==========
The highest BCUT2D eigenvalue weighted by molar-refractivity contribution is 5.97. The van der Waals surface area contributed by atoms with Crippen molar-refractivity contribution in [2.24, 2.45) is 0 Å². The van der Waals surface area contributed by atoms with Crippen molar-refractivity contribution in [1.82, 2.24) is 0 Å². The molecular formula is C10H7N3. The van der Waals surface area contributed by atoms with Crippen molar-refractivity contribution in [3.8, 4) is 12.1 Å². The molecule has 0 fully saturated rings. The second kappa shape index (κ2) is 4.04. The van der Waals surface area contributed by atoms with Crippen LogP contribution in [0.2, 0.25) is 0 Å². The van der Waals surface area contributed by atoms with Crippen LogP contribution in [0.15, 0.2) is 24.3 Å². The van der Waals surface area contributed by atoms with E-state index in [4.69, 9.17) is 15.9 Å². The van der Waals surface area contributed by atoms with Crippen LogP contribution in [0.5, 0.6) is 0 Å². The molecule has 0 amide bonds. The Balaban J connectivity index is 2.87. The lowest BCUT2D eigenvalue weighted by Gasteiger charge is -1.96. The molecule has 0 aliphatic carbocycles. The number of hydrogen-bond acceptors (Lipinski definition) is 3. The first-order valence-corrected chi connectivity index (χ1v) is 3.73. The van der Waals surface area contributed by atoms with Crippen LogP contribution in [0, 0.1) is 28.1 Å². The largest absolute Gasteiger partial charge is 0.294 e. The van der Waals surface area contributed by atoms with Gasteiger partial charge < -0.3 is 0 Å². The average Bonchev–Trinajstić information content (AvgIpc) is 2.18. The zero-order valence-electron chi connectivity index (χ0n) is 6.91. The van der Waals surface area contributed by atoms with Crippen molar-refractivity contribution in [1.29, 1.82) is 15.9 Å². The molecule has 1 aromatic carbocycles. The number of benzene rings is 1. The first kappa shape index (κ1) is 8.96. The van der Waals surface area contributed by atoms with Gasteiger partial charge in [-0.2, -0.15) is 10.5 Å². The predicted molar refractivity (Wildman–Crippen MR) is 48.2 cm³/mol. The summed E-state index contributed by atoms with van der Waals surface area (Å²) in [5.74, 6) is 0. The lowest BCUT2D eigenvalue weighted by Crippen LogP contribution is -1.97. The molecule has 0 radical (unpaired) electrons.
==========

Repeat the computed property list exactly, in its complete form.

The highest BCUT2D eigenvalue weighted by molar-refractivity contribution is 5.97. The van der Waals surface area contributed by atoms with Crippen molar-refractivity contribution in [2.24, 2.45) is 0 Å². The van der Waals surface area contributed by atoms with Crippen molar-refractivity contribution in [1.82, 2.24) is 0 Å². The molecular formula is C10H7N3. The van der Waals surface area contributed by atoms with Crippen molar-refractivity contribution in [3.8, 4) is 12.1 Å². The molecule has 0 fully saturated rings. The second kappa shape index (κ2) is 4.04. The van der Waals surface area contributed by atoms with Crippen LogP contribution in [0.2, 0.25) is 0 Å². The van der Waals surface area contributed by atoms with Crippen LogP contribution in [0.15, 0.2) is 24.3 Å². The van der Waals surface area contributed by atoms with E-state index in [4.69, 9.17) is 15.9 Å². The van der Waals surface area contributed by atoms with Crippen LogP contribution in [0.5, 0.6) is 0 Å². The molecule has 0 amide bonds. The Balaban J connectivity index is 2.87. The lowest BCUT2D eigenvalue weighted by Gasteiger charge is -1.96. The molecule has 0 aliphatic carbocycles. The number of hydrogen-bond acceptors (Lipinski definition) is 3. The first-order valence-corrected chi connectivity index (χ1v) is 3.73. The van der Waals surface area contributed by atoms with Crippen LogP contribution in [0, 0.1) is 28.1 Å². The largest absolute Gasteiger partial charge is 0.294 e. The van der Waals surface area contributed by atoms with Gasteiger partial charge < -0.3 is 0 Å². The average Bonchev–Trinajstić information content (AvgIpc) is 2.18. The zero-order valence-electron chi connectivity index (χ0n) is 6.91. The van der Waals surface area contributed by atoms with Crippen molar-refractivity contribution in [1.29, 1.82) is 15.9 Å². The molecule has 1 aromatic carbocycles. The number of benzene rings is 1. The first kappa shape index (κ1) is 8.96. The van der Waals surface area contributed by atoms with Gasteiger partial charge in [-0.2, -0.15) is 10.5 Å². The predicted molar refractivity (Wildman–Crippen MR) is 48.2 cm³/mol. The summed E-state index contributed by atoms with van der Waals surface area (Å²) in [5.74, 6) is 0. The lowest BCUT2D eigenvalue weighted by Crippen LogP contribution is -1.97. The molecule has 0 radical (unpaired) electrons.